The Madman's Daughter (The Madman's Daughter #1) Featured Hot
Juliet is accompanied by the doctor’s handsome young assistant and an enigmatic castaway, who both attract Juliet for very different reasons. They travel to the island only to discover the depths of her father’s madness: he has created animals that have been vivisected to resemble, speak, and behave as humans. Worse, one of the creatures has turned violent and is killing the island’s inhabitants. Juliet knows she must end her father’s dangerous experiments and escape the island, even though her horror is mixed with her own scientific curiosity. As the island falls into chaos, she discovers the extent of her father’s genius—and madness—in her own blood.
What I Loved:
I hardly know where to start gushing about this book. Full disclosure: I'm a huge fan of classic Gothic novels! THE MADMAN'S DAUGHTER (a retelling of Wells' The Island of Dr. Moreau) reads like a classic Gothic novel but with more relatable characters for the modern reader. This book has to be taken as a whole, not broken into bits and pieces, because it is a surreal, tense, dark experience from the first word to the very last.
Let's start with the setting. Absolutely perfect. And I don't just mean the time period. I mean Juliet's job at King's College, where she works as a maid at the beginning of the book, to the ship she travels on to get to her missing father, to the island of lush beauty and horrific terrors--all of it works on every level. The setting is a character in the book, and it adds to the atmospheric tension that pervades every page.
The characters are exactly what a Gothic novel needs. Secretive, damaged, pawns and predators ... and all of them seen through the eyes of Juliet, who is a flawed narrator (as all of us are) because of her background, her emotional wounds and fears, and her terrible certainty that the insanity that grips her father is coming for her next. I especially enjoyed Juliet's intense scientific curiosity, and her unflinching courage. She's a heroine worth rooting for.
We see the two boys who are interested in Juliet from her eyes only, and so we get them in glimpses and pieces as they stand out to her or as they come in contact with her. It isn't the simple, straightforward romance of modern books. It's a romance struggling to unfold in an era where women are dressed in silk and expected to marry men they barely know, and it takes place on an island where that convention holds steady even while horror is playing out in the background.
I realize some readers will see Juliet, Montgomery, and Edward as a love triangle, but I do not. Instead, I see it as Juliet caught between the boy she trusted as a child and the boy who reflects her inner torment as if he's being tormented too. Once truths begin to be revealed, the lack of a love triangle becomes even more apparent. Ms. Shepherd did an admirable job of delivering flawed, nuanced characters within the confines of her first person narrative, and I enjoyed the journey very much.
Finally, the plot. The atmospheric darkness in the book kept me feeling off-balance and uneasy for the entire story. That is a true testament to skilled writing and a solid plot. I was constantly searching for the wrong note, the lie, the slip-up that would unveil someone's secret because, like Juliet, I was absolutely sure there was more going on than I could see. The plot builds with the kind of delicious tension that keeps a reader turning pages, and the climax kept me absolutely riveted. When I finally turned the last page, I just sat and stared at a wall for a while because I needed time to process what I'd just experienced.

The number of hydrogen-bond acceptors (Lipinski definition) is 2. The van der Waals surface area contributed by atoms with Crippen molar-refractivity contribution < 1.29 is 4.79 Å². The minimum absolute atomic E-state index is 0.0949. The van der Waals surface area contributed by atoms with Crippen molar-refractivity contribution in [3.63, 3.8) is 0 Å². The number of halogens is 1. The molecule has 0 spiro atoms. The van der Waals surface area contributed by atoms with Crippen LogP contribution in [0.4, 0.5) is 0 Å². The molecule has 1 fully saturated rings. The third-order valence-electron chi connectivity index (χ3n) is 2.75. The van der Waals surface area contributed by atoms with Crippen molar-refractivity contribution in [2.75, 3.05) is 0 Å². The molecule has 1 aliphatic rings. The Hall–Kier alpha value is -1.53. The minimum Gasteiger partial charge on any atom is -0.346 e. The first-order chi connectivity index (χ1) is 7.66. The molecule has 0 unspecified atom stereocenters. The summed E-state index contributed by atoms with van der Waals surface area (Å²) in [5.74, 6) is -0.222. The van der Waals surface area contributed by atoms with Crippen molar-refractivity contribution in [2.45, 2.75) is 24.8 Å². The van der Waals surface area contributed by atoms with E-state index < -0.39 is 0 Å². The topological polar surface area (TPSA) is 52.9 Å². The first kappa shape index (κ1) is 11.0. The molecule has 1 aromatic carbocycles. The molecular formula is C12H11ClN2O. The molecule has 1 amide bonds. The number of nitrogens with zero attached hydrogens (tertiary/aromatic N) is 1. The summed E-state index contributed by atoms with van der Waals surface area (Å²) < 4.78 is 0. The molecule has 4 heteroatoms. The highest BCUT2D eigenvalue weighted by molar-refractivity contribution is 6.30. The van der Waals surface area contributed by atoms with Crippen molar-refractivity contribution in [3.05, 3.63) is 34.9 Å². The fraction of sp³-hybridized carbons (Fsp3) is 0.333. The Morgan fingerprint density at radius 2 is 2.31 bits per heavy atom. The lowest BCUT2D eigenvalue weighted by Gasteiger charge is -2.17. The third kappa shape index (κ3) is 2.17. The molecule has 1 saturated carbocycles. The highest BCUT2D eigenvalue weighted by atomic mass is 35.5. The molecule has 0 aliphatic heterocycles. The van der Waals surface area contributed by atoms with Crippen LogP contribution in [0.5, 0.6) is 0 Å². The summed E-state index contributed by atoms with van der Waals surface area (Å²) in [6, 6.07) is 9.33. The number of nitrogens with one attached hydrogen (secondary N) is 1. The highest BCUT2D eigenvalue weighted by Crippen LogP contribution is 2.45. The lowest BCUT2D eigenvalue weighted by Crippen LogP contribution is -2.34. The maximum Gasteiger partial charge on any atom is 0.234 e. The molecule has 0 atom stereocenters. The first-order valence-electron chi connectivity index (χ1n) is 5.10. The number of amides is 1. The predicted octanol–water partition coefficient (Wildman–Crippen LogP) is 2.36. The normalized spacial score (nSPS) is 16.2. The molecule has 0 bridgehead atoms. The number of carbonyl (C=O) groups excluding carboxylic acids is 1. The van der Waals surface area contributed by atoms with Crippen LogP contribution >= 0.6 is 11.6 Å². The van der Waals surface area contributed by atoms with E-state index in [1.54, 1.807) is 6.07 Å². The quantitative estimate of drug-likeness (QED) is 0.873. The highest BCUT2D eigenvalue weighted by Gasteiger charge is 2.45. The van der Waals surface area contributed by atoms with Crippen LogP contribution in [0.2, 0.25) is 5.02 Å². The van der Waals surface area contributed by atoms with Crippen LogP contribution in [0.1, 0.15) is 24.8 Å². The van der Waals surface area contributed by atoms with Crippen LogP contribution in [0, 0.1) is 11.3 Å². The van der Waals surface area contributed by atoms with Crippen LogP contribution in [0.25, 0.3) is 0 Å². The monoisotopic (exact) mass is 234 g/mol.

What Left Me Wanting More:
Nothing. This was a perfect-for-me book. It's worth mentioning that for those who are unfamiliar with the original book, or who are younger or more sensitive readers, there are two scenes with brief cruelty to animals. The scenes are integral to the plot rather than being gratuitous, and as a fierce animal lover myself, I found that they heightened my distress for Juliet and my certainty that her situation was increasingly precarious.
THE MADMAN'S DAUGHTER is a lovely Gothic story whose nuanced characters, atmospheric tension, and skillful prose combine to create an experience that will stay with the reader long after the last page is turned.
A Must Read for Horror Fans
My review style is, and always will be, to write up my review right after I complete the book, and I do mean right after. If I can't write the review, I will save the last chapter until I have time. Doing otherwise would allow me to slack off, and I would never get anything reviewed, as well as giving me time to forget the book. The downside of this reviewing method, one I just have to accept, is that occasionally I have to try to compose a meaningful, coherent review while shell-shocked by what I've just read. Bear with me, as The Madman's Daughter definitely left me feeling a bit dazed.
On a lot of levels, I'm really not entirely sure just how I felt about this novel. One thing that I do know quite for sure is that Shepherd writes well. Her syntax and diction dovetail with the historical setting, and never once threw me out of the book. Though much of the novel consists more of suspense than outright action, Shepherd kept the story tense and me on the edge of my couch.
Littered throughout The Madman's Daughter are literary references. Of course, the novel itself retells H.G. Wells' The Island of Dr. Moreau, which I have not read. However, my perusal of the Wikipedia article convinces me that Shepherd reworked the story with a deft hand. In addition to this, she sprinkled in numerous references to Shakespeare, including The Tempest, a very apt work to be brought up in this instance. There is even a reference to X-Men, though not, obviously, so overt of one, since it didn't exist back then.